First, the respondent suggests that the TMPs, as "creatures of statute," exist solely at the pleasure of the Secretary and owe no fiduciary duty to the limited partners. This position is contrary to settled law. See Computer Programs Lambda, Ltd. v. Commissioner, 89 T.C. 198, 205 (1987) ("Lambda I"). By centralizing tax-related proceedings of the partnership in one person or entity, Congress created a statutory analogue of the class representative in class action proceedings. And just as class members, though entitled to due process safeguards, can be bound by the results of a proceeding to which they are non-parties because the class representatives owe them fiduciary duties, see, e.g., Phillips Petroleum Co. v. Shutts, 472 U.S. 797, 811-12 (1985), so the limited partners secure their due process protection as a result of the fact that the TMP stands in a fiduciary relationship toward them. We conclude that the TMP's duty to the individual limited partners and to the partnerships in general is beyond question.
Lambda I explained in more detail:
The tax matters partner's status is of critical importance to the proper functioning of the partnership audit and litigation procedures, and the statute recognizes this status . . . .
The tax matters partner is the central figure of partnership proceedings. . . . Moreover, the tax matters partner may, under some circumstances, bind partners who are not notice partners by entering into a settlement agreement with respondent.
In the execution of these responsibilities a tax matters partner acts as a fiduciary. His personal interest, if any, is beside the point. . . . The detailed statutory procedures for partnership level audits and litigation contemplate the continual presence of one tax matters partner, and the procedures cannot operate unless the tax matters partner is capable of acting on the partnership's behalf regardless of his personal tax posture. As the fiduciary of the partnership's interest in the proceeding, the tax matters partner's initiative (or failure to take initiative) is plainly designed to affect the rights of all partners in the partnership.
Lambda I, 89 T.C. at 205-06 (citations omitted). The Commissioner's attempt to restrict the principles of Lambda I to cases in which the TMP is involved in bankruptcy misses the broader significance of this passage.
The second argument advanced by the Commissioner is that any conflict of interest is, in this case, harmless, because a fully competent fiduciary would most likely have executed the extensions sought by the IRS. The assertion is frivolous. Even assuming, arguendo, that the government's proposition might be true in some cases, it is manifestly false in this appeal. The limited partners, when solicited individually, consistently rejected the government's extension requests. Under the circumstances, we are hard pressed to conceive of a reasonable basis for the government's argument.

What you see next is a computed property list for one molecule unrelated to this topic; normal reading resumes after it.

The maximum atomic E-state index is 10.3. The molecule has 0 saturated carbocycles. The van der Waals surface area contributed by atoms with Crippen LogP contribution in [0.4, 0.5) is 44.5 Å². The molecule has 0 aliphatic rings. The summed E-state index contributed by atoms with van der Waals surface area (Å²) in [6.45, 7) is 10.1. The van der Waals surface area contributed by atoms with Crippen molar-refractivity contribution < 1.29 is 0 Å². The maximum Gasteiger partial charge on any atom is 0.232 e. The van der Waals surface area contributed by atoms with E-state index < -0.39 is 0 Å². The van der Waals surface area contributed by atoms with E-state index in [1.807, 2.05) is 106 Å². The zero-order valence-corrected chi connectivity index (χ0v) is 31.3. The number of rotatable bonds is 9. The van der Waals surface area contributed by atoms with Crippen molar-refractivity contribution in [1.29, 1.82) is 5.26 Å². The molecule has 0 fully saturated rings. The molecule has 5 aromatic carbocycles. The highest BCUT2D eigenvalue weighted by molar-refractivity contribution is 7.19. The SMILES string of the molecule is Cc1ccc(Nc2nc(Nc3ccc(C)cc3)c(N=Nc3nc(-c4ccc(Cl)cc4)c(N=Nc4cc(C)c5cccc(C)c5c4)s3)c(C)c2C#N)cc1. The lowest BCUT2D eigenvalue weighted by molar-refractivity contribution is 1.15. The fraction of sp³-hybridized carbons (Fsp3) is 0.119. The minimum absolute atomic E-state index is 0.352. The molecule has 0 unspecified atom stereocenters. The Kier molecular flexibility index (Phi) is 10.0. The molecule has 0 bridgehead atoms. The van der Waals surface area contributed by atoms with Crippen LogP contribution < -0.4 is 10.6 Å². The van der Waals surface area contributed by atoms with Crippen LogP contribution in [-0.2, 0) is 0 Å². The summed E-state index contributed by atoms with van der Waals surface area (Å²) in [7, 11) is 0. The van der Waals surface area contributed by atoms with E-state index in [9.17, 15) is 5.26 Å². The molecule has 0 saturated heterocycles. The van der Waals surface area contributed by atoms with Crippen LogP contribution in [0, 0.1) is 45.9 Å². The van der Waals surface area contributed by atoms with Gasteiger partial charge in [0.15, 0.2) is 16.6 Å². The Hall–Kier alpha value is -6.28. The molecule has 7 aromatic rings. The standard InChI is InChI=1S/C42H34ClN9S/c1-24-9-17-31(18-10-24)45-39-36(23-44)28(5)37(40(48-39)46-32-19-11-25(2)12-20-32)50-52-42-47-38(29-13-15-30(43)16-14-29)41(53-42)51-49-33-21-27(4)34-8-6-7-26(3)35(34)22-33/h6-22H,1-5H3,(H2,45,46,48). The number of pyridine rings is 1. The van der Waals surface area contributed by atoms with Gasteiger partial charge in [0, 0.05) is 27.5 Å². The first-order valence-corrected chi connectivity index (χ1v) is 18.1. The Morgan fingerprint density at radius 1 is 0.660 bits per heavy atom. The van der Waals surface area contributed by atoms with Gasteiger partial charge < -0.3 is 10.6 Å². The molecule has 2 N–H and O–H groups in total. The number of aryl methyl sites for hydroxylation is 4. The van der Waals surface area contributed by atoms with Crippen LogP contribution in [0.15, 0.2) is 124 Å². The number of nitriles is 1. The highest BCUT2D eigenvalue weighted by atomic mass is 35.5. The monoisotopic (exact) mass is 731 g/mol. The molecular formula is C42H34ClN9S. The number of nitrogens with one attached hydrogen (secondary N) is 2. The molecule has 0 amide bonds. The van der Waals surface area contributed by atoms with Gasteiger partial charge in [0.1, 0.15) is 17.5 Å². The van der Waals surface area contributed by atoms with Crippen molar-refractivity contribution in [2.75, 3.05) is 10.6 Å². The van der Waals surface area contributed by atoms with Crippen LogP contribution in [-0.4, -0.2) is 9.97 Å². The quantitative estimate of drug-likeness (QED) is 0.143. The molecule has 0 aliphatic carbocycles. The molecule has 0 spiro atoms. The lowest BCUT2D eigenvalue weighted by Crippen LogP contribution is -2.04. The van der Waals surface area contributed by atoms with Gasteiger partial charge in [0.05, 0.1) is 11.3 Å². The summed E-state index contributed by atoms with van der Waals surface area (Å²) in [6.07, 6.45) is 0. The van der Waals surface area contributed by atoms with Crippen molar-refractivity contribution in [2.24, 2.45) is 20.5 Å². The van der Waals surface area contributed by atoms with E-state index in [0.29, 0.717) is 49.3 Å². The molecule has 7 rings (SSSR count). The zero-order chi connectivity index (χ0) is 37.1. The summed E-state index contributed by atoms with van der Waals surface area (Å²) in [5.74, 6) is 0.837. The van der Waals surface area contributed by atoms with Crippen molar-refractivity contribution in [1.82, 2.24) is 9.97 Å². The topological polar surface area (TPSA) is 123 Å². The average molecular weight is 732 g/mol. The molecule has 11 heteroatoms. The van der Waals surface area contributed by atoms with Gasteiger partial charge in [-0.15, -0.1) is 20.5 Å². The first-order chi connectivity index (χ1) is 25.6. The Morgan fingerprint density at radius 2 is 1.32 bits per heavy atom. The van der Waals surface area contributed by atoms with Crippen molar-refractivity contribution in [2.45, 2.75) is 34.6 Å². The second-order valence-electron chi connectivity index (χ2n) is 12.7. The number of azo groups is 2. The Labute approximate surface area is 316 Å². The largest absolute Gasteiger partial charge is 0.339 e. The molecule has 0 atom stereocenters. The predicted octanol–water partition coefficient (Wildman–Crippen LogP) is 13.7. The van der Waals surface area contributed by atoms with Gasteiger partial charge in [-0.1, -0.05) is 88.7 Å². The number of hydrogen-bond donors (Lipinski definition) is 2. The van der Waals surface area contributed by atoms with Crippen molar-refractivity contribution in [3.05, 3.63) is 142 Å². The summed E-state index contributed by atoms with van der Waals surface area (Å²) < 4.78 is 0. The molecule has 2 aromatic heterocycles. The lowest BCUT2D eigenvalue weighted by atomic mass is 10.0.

In view of our holding, we need not address the issue of whether a "structural" concern with a fiduciary's decisionmaking process, such as a conflict of interest, should be subjected to a harmless error analysis at all. See Restatement (Second) of Agency § 389 cmts. a, c (agent's conflict of interest renders transaction voidable at option of principal, regardless of resulting harm).
Third, respondent advances an alternative "harmless error" theory: that the granting or denial of an extension was irrelevant, because, had the extensions been denied, the Service would most likely have filed the FPAAs within the three-year time period. But as petitioners point out, the IRS has existing policies that expressly mention situations in which the Service may intentionally let the statutes of limitations run. Among these are cases in which bringing a timely civil claim may jeopardize important criminal prosecutions. See, e.g., Internal Revenue Manual § 9325.2(4)(b) (1998). We cannot say, on the facts before us that it would be "illogical" for the Service to have let the statute run. Accordingly, we reject the Commissioner's argument of hypothetical diligence.